“In direct response to the death threat made by Giblin against three of the union officers of Local 501, Mr. Fox contacted these three individuals and strongly suggested they purchase guns to protect themselves. Mr. Fox refused to discuss anything over the phone because he knew Giblin had a penchant for wiretapping and eavesdropping on calls and Mr. Fox feared his own phone was tapped by Giblin. Moreover, he refused to meet the subjects of the death threats at his home for his safety, his wife’s safety, and the safety of the union officers.
     “In fact, for the past several years, IUOE has exercised total control over Local 501, all for the purpose of preventing any discovery or disruption of the many kickback schemes in place that divert tens of millions of dollars from Local 501 and its members to leaders of the IUOE, including past IUOE General President Vince Giblin, the current General President, Callahan, high ranking IUOE employees of headquarters and the past and current vice presidents that do the bidding of the IUOE General President.”
     The plaintiffs say Giblin forced McLaughlin to resign as a senior vice president in June 2009, by threatening to fire Pette and Himmelberg and to place Local 501 under trusteeship.
     In a previous call from Giblin, on June 9, 2009, Giblin told Fox: “‘I told that fat fuck [James McLaughlin] to make that Lundy thing disappear and he never did. That lazy fat fuck has got to go!’ Mr. Fox was a trusted confidant of Mr. McLaughlin and knew about the Lundy reference, having already heard from Mr. McLaughlin that Mr. Lundy had embezzled funds from the Apprenticeship Trust at Local 501,” according to the complaint. (Brackets in complaint.)
     Giblin ordered McLaughlin’s replacement, defendant Chris Brown, to fire Pette and Himmelberg later that year, according to the complaint.
     The plaintiffs claim that the defendants rigged union elections by, among other things, forcing a slate of Local 501 candidates trying to “restore control of Local 501 to Local 501 members” to register as individuals instead of a slate; banning Pette and Himmelberg from running for office by bringing false charges against them; and changing signature collection rules several times “in an effort to prevent resistance members from qualifying for the ballot.”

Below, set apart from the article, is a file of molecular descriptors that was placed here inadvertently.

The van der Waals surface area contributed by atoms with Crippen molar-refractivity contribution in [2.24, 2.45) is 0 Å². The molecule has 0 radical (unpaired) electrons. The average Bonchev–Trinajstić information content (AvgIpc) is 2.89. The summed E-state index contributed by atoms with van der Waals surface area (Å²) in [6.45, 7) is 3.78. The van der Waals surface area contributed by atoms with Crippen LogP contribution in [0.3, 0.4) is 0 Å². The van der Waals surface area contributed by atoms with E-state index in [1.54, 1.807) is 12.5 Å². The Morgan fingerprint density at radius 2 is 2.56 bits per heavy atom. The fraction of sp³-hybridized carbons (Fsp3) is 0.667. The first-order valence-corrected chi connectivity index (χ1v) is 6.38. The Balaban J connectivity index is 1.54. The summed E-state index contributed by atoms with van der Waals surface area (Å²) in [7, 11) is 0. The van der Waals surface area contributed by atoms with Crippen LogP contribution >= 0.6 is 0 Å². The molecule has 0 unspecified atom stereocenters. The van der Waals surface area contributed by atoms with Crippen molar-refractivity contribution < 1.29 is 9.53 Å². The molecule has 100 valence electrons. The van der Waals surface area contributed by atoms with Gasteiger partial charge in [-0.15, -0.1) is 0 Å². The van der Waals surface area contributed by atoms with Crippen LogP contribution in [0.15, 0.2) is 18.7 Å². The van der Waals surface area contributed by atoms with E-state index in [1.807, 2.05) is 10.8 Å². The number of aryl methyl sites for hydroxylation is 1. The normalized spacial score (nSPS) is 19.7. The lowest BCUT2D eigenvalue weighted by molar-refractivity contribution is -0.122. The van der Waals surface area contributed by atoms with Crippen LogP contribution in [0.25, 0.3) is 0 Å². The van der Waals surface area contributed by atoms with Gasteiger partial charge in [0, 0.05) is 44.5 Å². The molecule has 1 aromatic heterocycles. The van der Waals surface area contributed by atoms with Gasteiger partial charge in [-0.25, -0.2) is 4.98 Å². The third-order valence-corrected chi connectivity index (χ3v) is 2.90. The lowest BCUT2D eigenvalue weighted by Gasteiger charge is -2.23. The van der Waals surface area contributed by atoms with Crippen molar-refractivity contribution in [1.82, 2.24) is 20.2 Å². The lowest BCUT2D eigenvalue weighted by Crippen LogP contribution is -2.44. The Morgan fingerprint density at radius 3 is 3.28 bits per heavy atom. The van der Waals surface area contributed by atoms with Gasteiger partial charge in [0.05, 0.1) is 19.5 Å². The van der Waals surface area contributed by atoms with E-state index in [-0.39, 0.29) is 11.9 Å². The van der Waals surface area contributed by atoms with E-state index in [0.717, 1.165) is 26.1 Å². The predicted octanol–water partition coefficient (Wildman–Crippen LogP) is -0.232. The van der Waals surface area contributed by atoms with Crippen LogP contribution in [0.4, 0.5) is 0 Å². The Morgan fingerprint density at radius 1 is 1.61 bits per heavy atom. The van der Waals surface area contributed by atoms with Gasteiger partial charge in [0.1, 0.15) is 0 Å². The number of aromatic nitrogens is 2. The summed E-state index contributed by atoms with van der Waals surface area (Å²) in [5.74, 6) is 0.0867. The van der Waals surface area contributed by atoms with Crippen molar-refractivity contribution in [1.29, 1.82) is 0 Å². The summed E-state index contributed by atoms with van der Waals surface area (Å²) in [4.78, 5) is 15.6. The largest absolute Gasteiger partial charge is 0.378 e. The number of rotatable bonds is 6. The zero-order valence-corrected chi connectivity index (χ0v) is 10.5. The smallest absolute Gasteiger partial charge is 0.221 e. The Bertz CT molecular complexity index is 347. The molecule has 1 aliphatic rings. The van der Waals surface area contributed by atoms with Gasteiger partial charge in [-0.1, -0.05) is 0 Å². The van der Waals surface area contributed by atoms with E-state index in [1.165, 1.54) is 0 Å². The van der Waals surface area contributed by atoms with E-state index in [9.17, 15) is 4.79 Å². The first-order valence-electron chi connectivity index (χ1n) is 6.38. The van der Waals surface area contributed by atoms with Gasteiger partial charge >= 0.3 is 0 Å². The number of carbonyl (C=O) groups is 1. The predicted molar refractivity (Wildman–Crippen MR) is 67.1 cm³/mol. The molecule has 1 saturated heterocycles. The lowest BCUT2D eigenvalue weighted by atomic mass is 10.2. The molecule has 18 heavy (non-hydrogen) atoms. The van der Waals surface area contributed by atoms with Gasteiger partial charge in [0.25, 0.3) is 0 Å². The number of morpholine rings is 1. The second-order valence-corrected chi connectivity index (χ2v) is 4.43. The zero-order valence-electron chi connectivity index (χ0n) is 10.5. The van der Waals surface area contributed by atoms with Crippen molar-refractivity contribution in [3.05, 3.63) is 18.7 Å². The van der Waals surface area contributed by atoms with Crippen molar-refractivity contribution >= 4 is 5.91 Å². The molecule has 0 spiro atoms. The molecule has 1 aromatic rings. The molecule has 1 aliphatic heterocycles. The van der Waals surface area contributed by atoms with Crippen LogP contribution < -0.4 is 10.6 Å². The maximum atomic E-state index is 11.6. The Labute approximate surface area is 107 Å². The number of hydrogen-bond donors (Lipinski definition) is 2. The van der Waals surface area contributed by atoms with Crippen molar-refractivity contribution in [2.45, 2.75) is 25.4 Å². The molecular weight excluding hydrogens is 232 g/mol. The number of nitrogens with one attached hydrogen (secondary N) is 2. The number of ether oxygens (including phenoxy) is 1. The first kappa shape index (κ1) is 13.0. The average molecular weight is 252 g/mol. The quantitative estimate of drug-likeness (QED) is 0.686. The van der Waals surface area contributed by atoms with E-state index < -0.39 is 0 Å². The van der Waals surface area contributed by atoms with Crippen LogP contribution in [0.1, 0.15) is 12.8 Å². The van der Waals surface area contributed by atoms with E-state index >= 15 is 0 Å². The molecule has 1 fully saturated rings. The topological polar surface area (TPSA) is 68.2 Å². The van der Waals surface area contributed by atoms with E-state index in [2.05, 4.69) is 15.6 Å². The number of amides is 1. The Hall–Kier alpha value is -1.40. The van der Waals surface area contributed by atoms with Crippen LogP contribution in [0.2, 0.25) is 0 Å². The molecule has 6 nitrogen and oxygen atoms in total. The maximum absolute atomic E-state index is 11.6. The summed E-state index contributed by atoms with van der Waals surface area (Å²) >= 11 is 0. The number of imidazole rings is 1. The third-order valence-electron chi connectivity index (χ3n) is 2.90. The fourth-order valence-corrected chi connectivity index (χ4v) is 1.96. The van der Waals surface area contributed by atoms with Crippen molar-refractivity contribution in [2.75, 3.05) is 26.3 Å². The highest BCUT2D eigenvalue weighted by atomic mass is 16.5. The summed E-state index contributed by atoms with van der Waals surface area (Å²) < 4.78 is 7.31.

The plaintiffs claim that defendants ABM and Able “conspired with the IUOE to divert or withhold millions of dollars from numerous member benefit funds.”
     Able Engineering Services is a San Francisco-based janitorial and maintenance services provider. ABM Engineering Services has offices throughout the country and overseas, and offers services such as electricity, landscaping and security, according to company websites.
     Able controls about 25 percent of “all stationary engineering positions in the state of California,” and ABM controls about 70 percent of them, according to the complaint. 93-94
     During the audit of the Apprenticeship Fund, the plaintiffs say, Pette discovered that ABM and Able had shorted the Apprenticeship Fund $180,000 and $280,000, respectively. Pette says he also discovered that the companies had underfunded the Health & Welfare Fund “by millions of dollars over the class period” by failing to report employee work hours.
     “The underreporting of hours resulted in a staggering cascade of other harm to Local 501 and its members. First, the underreporting of hours deprived Local 501 of much-needed administrative operating contributions that would have been much higher had the correct number of hours been reported. This harmed Local 501’s ability to operate. Second, Able and ABM were underfunding their contributions to the General Pension Fund, which contributions also depend on the number of hours worked,” the complaint states.
     The plaintiffs say the defendants conspired to engage in racketeering against Local 501, threatened people to hide their “kickback schemes” and control elections, took kickbacks from Able and ABM, and embezzled money from local.
     “The fraudulent, unlawful and improper activities of the defendants threatens to continue. Based upon the past pattern of activity, other local unions either have or will likely be defrauded by the defendants. Based upon the past pattern of activity, the defendants will likely continue to defraud Local Unions like Local 501. Furthermore, the defendants are able, based upon their managerial and controlling positions, to replace management in local unions, which should thereafter be defrauded and looted without consequence in a similar manner to the schemes and artifices outlined herein,” the complaint states.
     The plaintiffs seek compensatory, treble, and exemplary damages of at least $7.5 million for RICO violations, violations of the Labor Management Disclosure Act, and aiding and abetting. They seek disgorgement of the allegedly embezzled money, and appointment of a receiver to “operate defendant IUOE in a lawful manner, to assure the cessation of its illegal acts and to assure the proper handling of income and payments.”
     They are represented by Ira Spiro with Spiro Moore.
     Here are the defendants: International Union of Operating Engineers, James Callahan, Brian Hickey, William Waggoner, Patrick Sink, Jerry Kalmar, Russell Burns, Rodger Kaminska, James Sweeney, Robert Heenan, Daniel McGraw, Daren Konopaski, Michael Gallagher, Greg Lalevee, Terrance McGowan, Louis Rasetta, Vince Giblin, James Van Dyke, Richard Griffin, Chris Brown, Lewis Levy, Randy Henningfield, Paul Bensi, Sandra Acosta, Cornell Sneaks, Jim Scranton, Dennis Lundy, Cynthia Escanuelas, Able Engineering Services, and ABM Engineering Services.